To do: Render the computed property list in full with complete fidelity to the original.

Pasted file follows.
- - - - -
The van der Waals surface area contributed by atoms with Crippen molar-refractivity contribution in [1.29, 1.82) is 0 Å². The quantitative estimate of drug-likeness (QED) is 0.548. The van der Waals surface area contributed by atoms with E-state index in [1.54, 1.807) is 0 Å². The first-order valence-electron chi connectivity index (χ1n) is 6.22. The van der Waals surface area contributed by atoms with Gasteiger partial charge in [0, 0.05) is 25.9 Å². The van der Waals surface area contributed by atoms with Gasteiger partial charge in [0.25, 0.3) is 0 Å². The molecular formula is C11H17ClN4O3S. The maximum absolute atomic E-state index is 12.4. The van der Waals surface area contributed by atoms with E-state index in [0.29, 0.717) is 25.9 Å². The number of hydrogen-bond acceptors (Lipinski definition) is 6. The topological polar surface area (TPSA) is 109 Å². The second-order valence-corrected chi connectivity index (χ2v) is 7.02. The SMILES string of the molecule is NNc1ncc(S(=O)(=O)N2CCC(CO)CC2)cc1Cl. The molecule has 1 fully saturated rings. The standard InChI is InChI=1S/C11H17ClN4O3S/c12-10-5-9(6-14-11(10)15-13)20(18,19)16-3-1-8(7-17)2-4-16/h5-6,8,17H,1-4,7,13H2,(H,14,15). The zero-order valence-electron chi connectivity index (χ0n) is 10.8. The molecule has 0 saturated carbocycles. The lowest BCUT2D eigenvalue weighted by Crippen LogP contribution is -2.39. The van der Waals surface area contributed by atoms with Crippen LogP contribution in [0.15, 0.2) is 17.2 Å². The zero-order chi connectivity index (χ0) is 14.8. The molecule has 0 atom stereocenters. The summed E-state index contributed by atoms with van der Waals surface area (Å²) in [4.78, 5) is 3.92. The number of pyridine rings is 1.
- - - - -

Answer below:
The van der Waals surface area contributed by atoms with Crippen molar-refractivity contribution in [1.29, 1.82) is 0 Å². The quantitative estimate of drug-likeness (QED) is 0.548. The van der Waals surface area contributed by atoms with E-state index in [1.54, 1.807) is 0 Å². The first-order valence-electron chi connectivity index (χ1n) is 6.22. The van der Waals surface area contributed by atoms with Gasteiger partial charge in [0, 0.05) is 25.9 Å². The van der Waals surface area contributed by atoms with Gasteiger partial charge in [0.25, 0.3) is 0 Å². The molecular formula is C11H17ClN4O3S. The maximum absolute atomic E-state index is 12.4. The van der Waals surface area contributed by atoms with E-state index in [0.29, 0.717) is 25.9 Å². The number of hydrogen-bond acceptors (Lipinski definition) is 6. The topological polar surface area (TPSA) is 109 Å². The second-order valence-corrected chi connectivity index (χ2v) is 7.02. The SMILES string of the molecule is NNc1ncc(S(=O)(=O)N2CCC(CO)CC2)cc1Cl. The molecule has 1 fully saturated rings. The standard InChI is InChI=1S/C11H17ClN4O3S/c12-10-5-9(6-14-11(10)15-13)20(18,19)16-3-1-8(7-17)2-4-16/h5-6,8,17H,1-4,7,13H2,(H,14,15). The zero-order valence-electron chi connectivity index (χ0n) is 10.8. The molecule has 0 saturated carbocycles. The lowest BCUT2D eigenvalue weighted by Crippen LogP contribution is -2.39. The van der Waals surface area contributed by atoms with Crippen LogP contribution in [0.15, 0.2) is 17.2 Å². The zero-order chi connectivity index (χ0) is 14.8. The molecule has 0 atom stereocenters. The summed E-state index contributed by atoms with van der Waals surface area (Å²) in [4.78, 5) is 3.92. The number of pyridine rings is 1.